Wednesday, May 4, 2022

PM rejects calls for a woman to replace ‘porn MP’ as he admits to ‘doing more’ against sexual harassment

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International Trade Secretary Anne-Marie Trevelyan, who revealed last week that she was harassed by another MP, said: “We need to make sure the punishment becomes a real deterrent.”

The Prime Minister rejected calls for the Conservative Party to insist on a woman candidate in the Tiverton and Honiton by-elections after MP Neil Parish resigned over pornography viewing.

More needs to be done to tackle sexual harassment in Westminster but the government is making progress, Boris Johnson has admitted.

But Mr Johnson said culture reforms and measures to tackle problem behavior had “progressed by leaps and bounds” since he first arrived as MP in 2001.

He told Times Radio: “Things have changed massively. Even I came when I came in in 2001… it was a whole different vibe, the vibe. We’ve made leaps and bounds. Is there more progress to be made? yes there is We can do it.”

MPs who sexually harass or bully other MPs or staff face tougher penalties to discourage them from misbehaving, a cabinet minister has suggested.

International Trade Secretary Anne-Marie Trevelyan, who revealed last week that she had been harassed by another MP, said: “We must ensure that punishment becomes a real deterrent”.

There were concerns about existing parliamentary procedures for dealing with cases of harassment and bullying, with some women MPs saying it does not serve as a deterrent to wrongdoing.

The independent complaints and grievance system fails to offer victims and witnesses complete anonymity when escalating a grievance, while the independent panel of experts who decides on punishment has been criticized for recommending overly lenient sentences.

Labor MP Liam Byrne was suspended from the Commons for just two days last week after an inquiry found he had bullied a constituency staffer.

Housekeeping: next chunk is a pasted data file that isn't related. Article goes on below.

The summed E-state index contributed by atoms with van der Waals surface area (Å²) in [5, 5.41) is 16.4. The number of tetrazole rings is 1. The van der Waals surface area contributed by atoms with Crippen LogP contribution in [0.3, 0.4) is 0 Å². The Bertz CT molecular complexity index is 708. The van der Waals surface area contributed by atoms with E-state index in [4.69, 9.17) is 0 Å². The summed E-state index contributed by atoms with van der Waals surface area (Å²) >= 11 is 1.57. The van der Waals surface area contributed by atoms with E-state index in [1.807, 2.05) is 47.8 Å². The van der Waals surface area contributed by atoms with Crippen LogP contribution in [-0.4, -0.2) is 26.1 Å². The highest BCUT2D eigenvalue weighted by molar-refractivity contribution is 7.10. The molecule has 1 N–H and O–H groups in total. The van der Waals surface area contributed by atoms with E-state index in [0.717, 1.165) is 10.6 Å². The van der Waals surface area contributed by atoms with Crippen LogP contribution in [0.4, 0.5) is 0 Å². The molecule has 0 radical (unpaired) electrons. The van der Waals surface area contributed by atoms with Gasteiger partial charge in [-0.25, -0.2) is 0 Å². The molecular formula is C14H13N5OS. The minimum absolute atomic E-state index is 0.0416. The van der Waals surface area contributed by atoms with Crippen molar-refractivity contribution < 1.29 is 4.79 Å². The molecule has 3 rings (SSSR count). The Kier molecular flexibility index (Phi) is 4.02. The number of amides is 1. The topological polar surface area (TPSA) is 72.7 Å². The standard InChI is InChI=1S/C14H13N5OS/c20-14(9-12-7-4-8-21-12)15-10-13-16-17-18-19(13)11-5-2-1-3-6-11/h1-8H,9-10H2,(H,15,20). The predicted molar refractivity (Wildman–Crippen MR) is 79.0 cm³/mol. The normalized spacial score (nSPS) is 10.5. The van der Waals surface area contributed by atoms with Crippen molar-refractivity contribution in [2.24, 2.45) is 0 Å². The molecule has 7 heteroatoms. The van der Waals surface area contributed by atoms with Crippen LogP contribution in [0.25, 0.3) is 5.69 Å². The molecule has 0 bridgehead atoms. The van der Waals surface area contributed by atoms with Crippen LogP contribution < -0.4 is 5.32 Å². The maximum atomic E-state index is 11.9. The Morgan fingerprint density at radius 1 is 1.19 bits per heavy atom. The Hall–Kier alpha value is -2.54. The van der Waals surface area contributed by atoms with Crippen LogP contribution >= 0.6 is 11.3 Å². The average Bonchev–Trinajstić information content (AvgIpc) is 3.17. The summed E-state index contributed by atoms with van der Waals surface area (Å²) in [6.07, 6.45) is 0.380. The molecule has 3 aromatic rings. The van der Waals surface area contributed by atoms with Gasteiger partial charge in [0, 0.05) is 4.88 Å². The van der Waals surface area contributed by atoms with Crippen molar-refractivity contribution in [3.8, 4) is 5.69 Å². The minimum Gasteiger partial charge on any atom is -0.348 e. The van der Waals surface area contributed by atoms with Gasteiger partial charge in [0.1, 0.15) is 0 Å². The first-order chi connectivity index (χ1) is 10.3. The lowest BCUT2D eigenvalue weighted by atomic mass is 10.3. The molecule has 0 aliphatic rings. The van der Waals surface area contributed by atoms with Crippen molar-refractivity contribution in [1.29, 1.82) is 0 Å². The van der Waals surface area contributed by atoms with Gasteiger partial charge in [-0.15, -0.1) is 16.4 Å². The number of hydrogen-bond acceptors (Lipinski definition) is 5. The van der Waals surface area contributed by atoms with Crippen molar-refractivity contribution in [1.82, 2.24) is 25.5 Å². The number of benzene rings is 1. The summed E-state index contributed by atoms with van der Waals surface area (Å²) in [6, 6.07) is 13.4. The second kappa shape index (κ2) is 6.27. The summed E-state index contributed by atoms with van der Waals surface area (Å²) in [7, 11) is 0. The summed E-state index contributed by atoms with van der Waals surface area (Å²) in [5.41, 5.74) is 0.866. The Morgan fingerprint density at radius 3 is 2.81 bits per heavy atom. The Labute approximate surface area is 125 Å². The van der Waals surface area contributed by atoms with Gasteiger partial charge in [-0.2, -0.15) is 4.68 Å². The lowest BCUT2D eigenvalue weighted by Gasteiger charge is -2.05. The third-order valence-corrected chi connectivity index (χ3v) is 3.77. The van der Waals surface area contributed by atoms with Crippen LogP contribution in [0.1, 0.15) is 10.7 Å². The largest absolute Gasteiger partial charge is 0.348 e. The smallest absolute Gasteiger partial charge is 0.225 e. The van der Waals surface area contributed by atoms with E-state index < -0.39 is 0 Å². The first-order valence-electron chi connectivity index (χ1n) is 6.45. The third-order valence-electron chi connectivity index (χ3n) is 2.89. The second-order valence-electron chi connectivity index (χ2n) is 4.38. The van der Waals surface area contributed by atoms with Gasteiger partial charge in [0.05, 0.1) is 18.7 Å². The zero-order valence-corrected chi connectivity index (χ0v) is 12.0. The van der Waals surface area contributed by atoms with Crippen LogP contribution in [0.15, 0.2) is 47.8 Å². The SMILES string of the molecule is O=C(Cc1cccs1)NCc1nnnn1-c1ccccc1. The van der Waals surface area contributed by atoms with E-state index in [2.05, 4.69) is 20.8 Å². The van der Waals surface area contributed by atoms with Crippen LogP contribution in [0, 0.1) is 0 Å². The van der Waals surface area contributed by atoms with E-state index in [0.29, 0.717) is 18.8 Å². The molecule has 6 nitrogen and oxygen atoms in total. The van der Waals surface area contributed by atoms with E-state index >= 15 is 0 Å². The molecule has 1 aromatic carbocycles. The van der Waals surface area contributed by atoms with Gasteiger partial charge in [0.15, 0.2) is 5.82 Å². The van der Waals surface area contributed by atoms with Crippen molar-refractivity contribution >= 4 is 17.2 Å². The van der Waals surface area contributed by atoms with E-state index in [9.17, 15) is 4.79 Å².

Female Tory MPs have urged Mr Johnson to do more to root out wrongdoing by his own MPs following Mr Parish’s resignation.

The Speaker, Sir Lindsay Hoyle, has agreed to a special conference to get a grip on the problem in Westminster, but insiders want the process to produce real reforms rather than being a ‘talking shop’ for MPs.

Ms Trevelyan said she believed the ongoing revelations about MPs’ behavior would lead to further changes in Parliament.

She said reform has already started thanks to the independent complaints and complaints system, but added: “We need to build confidence in this new organisation.

“The work that Andrea Leadsom and others have done to make that happen is really important … we need to build confidence in young women.”

The cabinet minister said BBC breakfast: “These new systems that we have make sure that young men and women who are suffering abuse of power at the hands of the very small minority of men in Parliament who think they can get away with this stuff, we need to make sure that the punishment becomes a real deterrent so that the young people suffering from this bad behavior know that if they stand up and are brave enough to say “this happened to me” it will not jeopardize their jobs in any way.

“What it will do is ensure that the offender receives appropriate punishment.”

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